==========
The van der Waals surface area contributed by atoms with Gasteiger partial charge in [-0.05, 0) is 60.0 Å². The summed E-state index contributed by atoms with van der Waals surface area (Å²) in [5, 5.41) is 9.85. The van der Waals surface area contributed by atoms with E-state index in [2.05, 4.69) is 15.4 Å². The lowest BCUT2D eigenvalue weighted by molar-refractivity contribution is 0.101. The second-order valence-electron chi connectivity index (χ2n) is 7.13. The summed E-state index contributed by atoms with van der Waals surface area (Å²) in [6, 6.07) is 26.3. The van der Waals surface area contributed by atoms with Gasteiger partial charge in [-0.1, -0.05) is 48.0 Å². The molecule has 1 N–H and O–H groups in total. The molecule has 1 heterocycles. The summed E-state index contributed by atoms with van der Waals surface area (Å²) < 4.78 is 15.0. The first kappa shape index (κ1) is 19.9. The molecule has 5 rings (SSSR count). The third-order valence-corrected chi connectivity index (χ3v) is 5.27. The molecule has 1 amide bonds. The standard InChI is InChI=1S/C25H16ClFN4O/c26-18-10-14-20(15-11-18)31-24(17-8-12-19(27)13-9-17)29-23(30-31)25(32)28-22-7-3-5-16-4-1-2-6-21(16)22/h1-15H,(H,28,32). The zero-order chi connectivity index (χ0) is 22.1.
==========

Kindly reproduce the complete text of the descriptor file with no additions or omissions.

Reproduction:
The van der Waals surface area contributed by atoms with Gasteiger partial charge in [-0.05, 0) is 60.0 Å². The summed E-state index contributed by atoms with van der Waals surface area (Å²) in [5, 5.41) is 9.85. The van der Waals surface area contributed by atoms with E-state index in [2.05, 4.69) is 15.4 Å². The lowest BCUT2D eigenvalue weighted by molar-refractivity contribution is 0.101. The second-order valence-electron chi connectivity index (χ2n) is 7.13. The summed E-state index contributed by atoms with van der Waals surface area (Å²) in [6, 6.07) is 26.3. The van der Waals surface area contributed by atoms with Gasteiger partial charge in [-0.1, -0.05) is 48.0 Å². The molecule has 1 N–H and O–H groups in total. The molecule has 1 heterocycles. The summed E-state index contributed by atoms with van der Waals surface area (Å²) < 4.78 is 15.0. The first kappa shape index (κ1) is 19.9. The molecule has 5 rings (SSSR count). The third-order valence-corrected chi connectivity index (χ3v) is 5.27. The molecule has 1 amide bonds. The standard InChI is InChI=1S/C25H16ClFN4O/c26-18-10-14-20(15-11-18)31-24(17-8-12-19(27)13-9-17)29-23(30-31)25(32)28-22-7-3-5-16-4-1-2-6-21(16)22/h1-15H,(H,28,32). The zero-order chi connectivity index (χ0) is 22.1.